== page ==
Tag Archives: Jane Yellowrock

Writing: How bad can bad boys be?

I recently read the first books in Ilona Andrews’ and Jeaniene Frost’s new urban fantasy series, and I loved both BURN FOR ME and ONCE BURNED. Both have spunky female protagonists–a must for urban fantasy. And both have love interests who are, of course, stronger and badder than anyone around–another must. On top of that, it seemed to me that both authors ramped up the “heat” index until the chemistry between heroines and heroes sizzled. I couldn’t turn the pages fast enough. Both Vlad and Mad Rogan are sexy as sin. And both break rules to follow their own codes of honor. Which brings me to the question: how bad can bad boys be?

I signed up to read BURN FOR ME as part of Goodreads, but I’m so slow and got so far behind, I ended up reading the comments other readers made and didn’t add any of my own, because by then…what was the point? But it interested me that a few readers agreed with the book’s heroine, that Mad Rogan is a sociopath–a tempting, I’d throw myself at him, gorgeous, smart, intriguing sociopath–but still….
Since I’d read the two books close together, it made me wonder why Vlad didn’t get the same comments, but then, he’s a vampire. And everyone knows that vampires do whatever they please, so being called a sociopath is the least of their worries. Mad Rogan is a mortal with massive amounts of magic, so I’m guessing readers expect him to show more restraint. It got me thinking, and I was surprised by the heroes who have been my favorites lately. Jorg, from Prince of Thorns, is no nice guy. Mad Rogan would gladly eliminate you if you got in his way. And Vlad–well, his magic is fire. You’d probably be a crispy critter. The thing is, to me, they’re NOT sociopaths, because in their worlds, they’re probably better than anyone else who has the same powers they do. It’s all relative. They have a reason–to find and protect usually–for the things they do; whereas, the bad guys only strive to promote self-serving interests.

A true sociopath lacks empathy, but Vlad and Mad Rogan have that. They don’t follow normal social rules because they don’t live in a normal, social world. Their friends and enemies possess lots of power. The bad guys use power to do evil. The good guys use power to battle them. They risk their lives to fight villains. The conflict in the stories is usually good vs. evil. Jorg, he’s a little more ruthless than the norm, but so is his world. In Prince of Thorns, it’s hard to feel sympathy for even the ordinary citizens. They’re not very nice either. And the rulers? They tend to be violent and power-hungry. Jorg just does it better.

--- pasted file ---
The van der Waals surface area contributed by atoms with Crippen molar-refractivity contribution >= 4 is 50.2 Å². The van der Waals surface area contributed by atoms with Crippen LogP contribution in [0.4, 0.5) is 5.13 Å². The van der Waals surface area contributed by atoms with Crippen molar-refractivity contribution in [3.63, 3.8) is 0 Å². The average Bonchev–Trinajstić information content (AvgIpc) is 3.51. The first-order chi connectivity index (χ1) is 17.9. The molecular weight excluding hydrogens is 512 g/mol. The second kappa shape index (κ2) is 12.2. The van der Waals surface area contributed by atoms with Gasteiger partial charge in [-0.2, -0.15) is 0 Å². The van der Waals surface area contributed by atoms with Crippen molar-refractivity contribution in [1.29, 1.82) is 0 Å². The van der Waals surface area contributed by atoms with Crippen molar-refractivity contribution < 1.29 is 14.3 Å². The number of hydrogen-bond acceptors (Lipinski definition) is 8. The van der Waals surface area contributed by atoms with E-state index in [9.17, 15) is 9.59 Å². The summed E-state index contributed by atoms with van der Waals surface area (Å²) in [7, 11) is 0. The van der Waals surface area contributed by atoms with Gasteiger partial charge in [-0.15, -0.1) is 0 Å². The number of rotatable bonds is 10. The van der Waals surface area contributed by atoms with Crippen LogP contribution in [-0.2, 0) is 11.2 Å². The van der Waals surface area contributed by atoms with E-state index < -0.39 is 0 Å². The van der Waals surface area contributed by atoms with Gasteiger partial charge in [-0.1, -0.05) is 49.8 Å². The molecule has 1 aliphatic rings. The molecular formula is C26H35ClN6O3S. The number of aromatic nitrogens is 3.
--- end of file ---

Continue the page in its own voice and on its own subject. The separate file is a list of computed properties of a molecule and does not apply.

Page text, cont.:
I’m shaking my head at myself. It’s hard to believe I went from doting over Mr. Darcy, Deerslayer, and Harry Potter to cheering for Vlad, Mad Rogan, and Jorg. But they’re all heroes, in their own ways, who defy the norm of their social worlds to see beyond it. The one rule a bad boy might get in trouble for breaking? Cheating on the heroine. I’m a fan of Faith Hunter’s, too, and when Rick cheated on Jane Yellowrock–even though, technically, he was a bit coerced–readers weren’t happy with him.

Who are your favorite heroes? And why? Are you hooked on any bad boys?

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Writing a Series

I’ve been told that, for marketing, it’s smart to write a series instead of stand-alone novels.  If people like the characters in your first novel, they’ll want more stories about them.  They’ll want to see them grow and change.  Adding a romance helps.  The protagonist and his/her romantic interest can butt heads for a book or two, get together in the third or fourth, and become a team after that, with the usual complications that come with coupledom.  I have to admit, my favorite mysteries are almost all series.  I loved Nancy Pickard’s Jenny Cain, even though the author finally moved on to someone else.  Elizabeth George has shamed Thomas Lynley, married him, killed his wife, and emotionally beaten him up.  Once in a while, I wonder if she still likes him.  Same with Martha Grimes and Richard Jury.  It must be hard to come up with book after book with the same characters. Maybe sometimes, you’re just irritated with them.  But look at J.D. Robb or Sue Grafton.  Series characters are done all the time, and as readers, we like going into a world we know with characters we like.